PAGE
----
Colouring Outside the Lines: Vellum Edition

For our second Festival of Creative Learning workshop, we decided that it was time to break out the vellum and quills! We wanted to have a session that was drop-in so that people could come in, play with colour, relax, and spend as much time as they wanted to on their take-away project.

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So, we provided small bits of vellum (a mix of animal hides, including deer, cow, and sheep), quills, instructions and ideas, and the pigments. The first group of participants were lucky in that they got to be our assistants in mixing the pigments for use with vellum.

We ordered the oak gall ink so that we wouldn’t have to worry about collecting enough galls and mixing it ourselves. However, the indigo, verdigris, cochineal, and lead tin yellow did need us to mix it. A few volunteers were brave enough to try their hands at breaking the eggs and getting out the yokes!

Mixing it with a little water and the pigments, we had the colours ready to go in no time. Then it was up to the participants what they wanted to draw (or colour)!

 

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Colouring the Past: Photos

With thanks to the Festival of Creative Learning, ECA Textiles, our volunteers, and our participants.

Colouring the Past: Indigo

As Part of the Festival of Creative Learning at the University of Edinburgh, we hosted  two workshops on colour!

Day One was focused on indigo; Day Two on madder and weld. Both days’ workshops were held in the Edinburgh College of Art Textiles Dye Lab, and we owe a huge debt of gratitude to Lindy, Sally, and Fiona for letting us use the space, helping us prepare for the workshops, and offering us advice along the way! We also owe the Festival of Creative Learning a huge thanks, too, for their gracious financial support of the workshops.

The Festival of Creative Learning looks to take learning outside of the traditional classroom, and infuse a little extra creativity into it, as well as encourage students, staff, and wider community members to try something new. Our workshops allowed students and staff from across the university to experiment hands-on with colours used in the Middle Ages (and beyond). From the beginning, we wanted to put the entire process in the participants’ hands, which meant they were the ones actually doing the dyeing, and our team was helping out by clarifying instructions, troubleshooting the vat, and answering any questions.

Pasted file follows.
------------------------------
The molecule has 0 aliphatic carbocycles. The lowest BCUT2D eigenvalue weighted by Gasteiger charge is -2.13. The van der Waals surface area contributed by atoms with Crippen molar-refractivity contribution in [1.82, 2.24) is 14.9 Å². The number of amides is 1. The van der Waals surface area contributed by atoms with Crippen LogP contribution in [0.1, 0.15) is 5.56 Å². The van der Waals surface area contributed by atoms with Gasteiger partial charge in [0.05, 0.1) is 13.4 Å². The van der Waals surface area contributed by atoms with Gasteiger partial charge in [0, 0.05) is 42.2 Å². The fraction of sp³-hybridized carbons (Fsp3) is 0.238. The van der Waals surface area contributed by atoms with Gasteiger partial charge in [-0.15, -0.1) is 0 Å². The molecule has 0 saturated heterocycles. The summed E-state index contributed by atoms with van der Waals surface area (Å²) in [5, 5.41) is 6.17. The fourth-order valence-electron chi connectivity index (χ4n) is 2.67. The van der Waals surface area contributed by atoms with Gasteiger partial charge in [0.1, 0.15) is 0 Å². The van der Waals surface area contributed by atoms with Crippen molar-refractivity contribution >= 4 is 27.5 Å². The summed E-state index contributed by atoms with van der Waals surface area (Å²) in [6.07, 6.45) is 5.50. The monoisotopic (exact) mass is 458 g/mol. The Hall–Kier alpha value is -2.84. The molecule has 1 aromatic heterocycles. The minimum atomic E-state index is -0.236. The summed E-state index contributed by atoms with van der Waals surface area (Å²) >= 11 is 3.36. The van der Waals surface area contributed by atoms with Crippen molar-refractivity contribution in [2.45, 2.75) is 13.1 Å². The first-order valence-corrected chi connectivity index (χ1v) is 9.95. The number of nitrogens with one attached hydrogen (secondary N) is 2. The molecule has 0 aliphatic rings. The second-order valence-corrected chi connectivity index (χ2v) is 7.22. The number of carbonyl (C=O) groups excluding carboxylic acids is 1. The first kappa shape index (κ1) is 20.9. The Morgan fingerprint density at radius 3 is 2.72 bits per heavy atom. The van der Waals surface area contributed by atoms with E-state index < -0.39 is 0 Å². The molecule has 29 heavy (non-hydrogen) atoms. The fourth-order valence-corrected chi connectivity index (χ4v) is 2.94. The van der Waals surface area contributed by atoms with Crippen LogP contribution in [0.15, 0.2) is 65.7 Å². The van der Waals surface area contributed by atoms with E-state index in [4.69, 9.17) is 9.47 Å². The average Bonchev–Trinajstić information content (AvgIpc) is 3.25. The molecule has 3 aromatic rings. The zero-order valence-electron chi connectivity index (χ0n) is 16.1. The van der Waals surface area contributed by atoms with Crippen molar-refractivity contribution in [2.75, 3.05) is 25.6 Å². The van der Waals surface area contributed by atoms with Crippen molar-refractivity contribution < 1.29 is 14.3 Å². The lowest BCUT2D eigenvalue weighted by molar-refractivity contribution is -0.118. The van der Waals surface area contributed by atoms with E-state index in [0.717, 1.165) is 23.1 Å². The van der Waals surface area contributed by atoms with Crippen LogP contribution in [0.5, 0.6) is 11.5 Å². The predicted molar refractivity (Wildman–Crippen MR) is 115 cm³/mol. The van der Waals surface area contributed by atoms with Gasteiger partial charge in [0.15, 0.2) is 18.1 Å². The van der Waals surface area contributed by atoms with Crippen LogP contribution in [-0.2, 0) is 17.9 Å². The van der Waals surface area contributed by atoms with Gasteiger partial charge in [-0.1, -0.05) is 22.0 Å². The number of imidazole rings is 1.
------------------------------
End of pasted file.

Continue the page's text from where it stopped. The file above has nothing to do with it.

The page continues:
The day began with us setting up our supplies and prepping the wool in the Dye Lab before participants arrived. Once we had everyone briefed and ready to go, we divided them into two groups. Each group measured out the chemicals and indigo that we would need to ready the vat. Once everything is added, you have to leave it for about thirty minutes for reactions to take place.  Unless you forget to add the Spectralite. In that case, you may be waiting a little bit longer (like we were). In the downtime, though, we introduced everyone to EMPP, our goals, and gave a brief history of indigo and medieval recipes for dyeing with it. After the presentation, we mordanted the wool that would be used in the next day’s workshop.

 

 

Once the indigo solution was added to the vat, we again had a little time to wait before it was ready to use for dyeing. So, we took a trip to the garden and the greenhouse, where the seedlings are slowly realising Spring is around the corner.

 

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The dried madder roots we ordered for the workshops had sprouted new growth, so we made a impromptu decision to plant a couple out in the garden in the hopes that they may yield a mature plant.

 

Once back inside, we put the wool into the vat and left it to dye. We also added a few pieces of parchment to see what it would do. As hoped, it came out a gorgeous shade of blue. (If you’re going to try to dye parchment at home, make sure you lay it out flat, and weight it down while it’s drying to prevent the edges from curling up!) During the waiting period, we answered questions about the dyeing process, our garden and greenhouse, and medieval colour in general. Finally, it was time to pull the wool out.

 

 

One of the most interesting parts of the dyeing process is watching the wool turn from a yellow-green to green, and finally, to blue. By the end of the workshop, we had a full spectrum of blue!

 

 

We cleaned up the lab, prepped for the madder & weld workshop, and left the wool to dry!

Re-Planting

In response to our compostable planters developing serious mould issues, two volunteers spent yesterday afternoon carefully replanting seeds and (newly discovered) seedlings.

Indigo seems to be the only plant seriously impacted by the mould, and we hope that it’ll start sprouting now that we have changed the pots and removed mouldy soil.

We found one madder seed sprouting, loads of weld, and a few more woad seedlings coming through.